In some cases, the repeatability assumption may fail to work, such as when a person has taken an early retirement and he/ she is selling the business, or closing it down. Another scenario may be in the construction of temporary buildings such as tents. Since the replaceability assumption does not apply in these situations, the analyst must evaluate the challenger and the defender economic cost, benefits, and the salvage value at the end of specified periods. Similarly, replicability is not applicable when future challengers are not assumed the same (Brown and Byer 1-10).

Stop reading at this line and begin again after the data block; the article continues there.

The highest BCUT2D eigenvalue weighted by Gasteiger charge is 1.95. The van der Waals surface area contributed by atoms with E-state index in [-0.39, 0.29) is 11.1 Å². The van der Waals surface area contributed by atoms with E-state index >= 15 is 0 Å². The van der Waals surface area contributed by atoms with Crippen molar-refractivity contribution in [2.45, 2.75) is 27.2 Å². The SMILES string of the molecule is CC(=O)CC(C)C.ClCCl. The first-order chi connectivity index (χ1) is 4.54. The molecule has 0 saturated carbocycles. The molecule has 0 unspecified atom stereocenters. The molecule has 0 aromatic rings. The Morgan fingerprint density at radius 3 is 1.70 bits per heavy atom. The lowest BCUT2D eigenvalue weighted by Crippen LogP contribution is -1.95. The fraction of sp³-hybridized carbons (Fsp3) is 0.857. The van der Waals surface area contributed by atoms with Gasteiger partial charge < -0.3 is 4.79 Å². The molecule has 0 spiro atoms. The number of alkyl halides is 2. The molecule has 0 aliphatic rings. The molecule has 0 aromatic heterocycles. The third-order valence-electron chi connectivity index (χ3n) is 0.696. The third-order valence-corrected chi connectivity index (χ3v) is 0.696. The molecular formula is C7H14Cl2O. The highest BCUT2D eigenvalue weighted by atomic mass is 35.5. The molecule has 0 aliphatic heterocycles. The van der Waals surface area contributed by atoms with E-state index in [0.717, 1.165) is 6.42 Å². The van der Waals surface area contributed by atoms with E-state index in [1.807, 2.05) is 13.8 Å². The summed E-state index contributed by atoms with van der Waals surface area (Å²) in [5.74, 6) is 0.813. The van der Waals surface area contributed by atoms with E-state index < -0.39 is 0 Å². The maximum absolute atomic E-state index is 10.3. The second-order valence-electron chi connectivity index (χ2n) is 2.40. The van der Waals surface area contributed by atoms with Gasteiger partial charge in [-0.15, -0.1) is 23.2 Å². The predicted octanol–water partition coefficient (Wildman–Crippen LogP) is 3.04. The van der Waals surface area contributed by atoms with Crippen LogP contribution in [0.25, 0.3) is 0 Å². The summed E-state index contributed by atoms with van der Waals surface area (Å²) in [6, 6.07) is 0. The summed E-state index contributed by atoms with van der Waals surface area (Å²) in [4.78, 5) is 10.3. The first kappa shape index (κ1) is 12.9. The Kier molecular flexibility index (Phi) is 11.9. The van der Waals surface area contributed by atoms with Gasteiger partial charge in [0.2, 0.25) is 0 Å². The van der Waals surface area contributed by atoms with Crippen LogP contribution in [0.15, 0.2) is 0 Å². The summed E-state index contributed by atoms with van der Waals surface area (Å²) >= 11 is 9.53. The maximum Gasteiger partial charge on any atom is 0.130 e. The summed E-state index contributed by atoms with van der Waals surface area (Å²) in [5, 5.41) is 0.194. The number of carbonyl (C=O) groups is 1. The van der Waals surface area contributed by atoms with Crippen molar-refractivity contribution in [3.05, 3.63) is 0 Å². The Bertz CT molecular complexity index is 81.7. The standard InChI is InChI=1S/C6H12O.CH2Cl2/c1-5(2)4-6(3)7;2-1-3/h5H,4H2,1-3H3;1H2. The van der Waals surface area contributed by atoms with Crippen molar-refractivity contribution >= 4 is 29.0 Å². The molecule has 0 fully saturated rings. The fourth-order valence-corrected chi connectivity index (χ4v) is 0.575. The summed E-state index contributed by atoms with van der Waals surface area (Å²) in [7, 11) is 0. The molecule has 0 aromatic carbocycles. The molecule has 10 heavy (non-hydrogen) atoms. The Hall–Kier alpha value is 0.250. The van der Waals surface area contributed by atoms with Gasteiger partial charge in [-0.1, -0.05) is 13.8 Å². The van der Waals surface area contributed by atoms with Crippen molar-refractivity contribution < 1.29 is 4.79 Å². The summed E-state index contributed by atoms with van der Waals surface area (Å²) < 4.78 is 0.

Future challengers are expected to be better than the current ones due to technological innovations. In addition, due to their ease of production, they may be cheaper than the current ones. With these in mind, engineers are advised to have some cautious optimism when deciding whether to replace a defender with a challenger (Sullivan 23-26). In particular, this caution should be taken on expensive assets and those that have a long payback period.
After Tax Replacement Analysis
Tax effects can alter the costs of the defendants and challengers due to the tax shield. Marginal cost on after tax is the measure of the cost incurred in the ownership of a defender in each year. Consequently, a financial analyst should consider the effects of ordinary taxes as well as gains and losses that are due to asset disposal.
Minimum cost Life Problems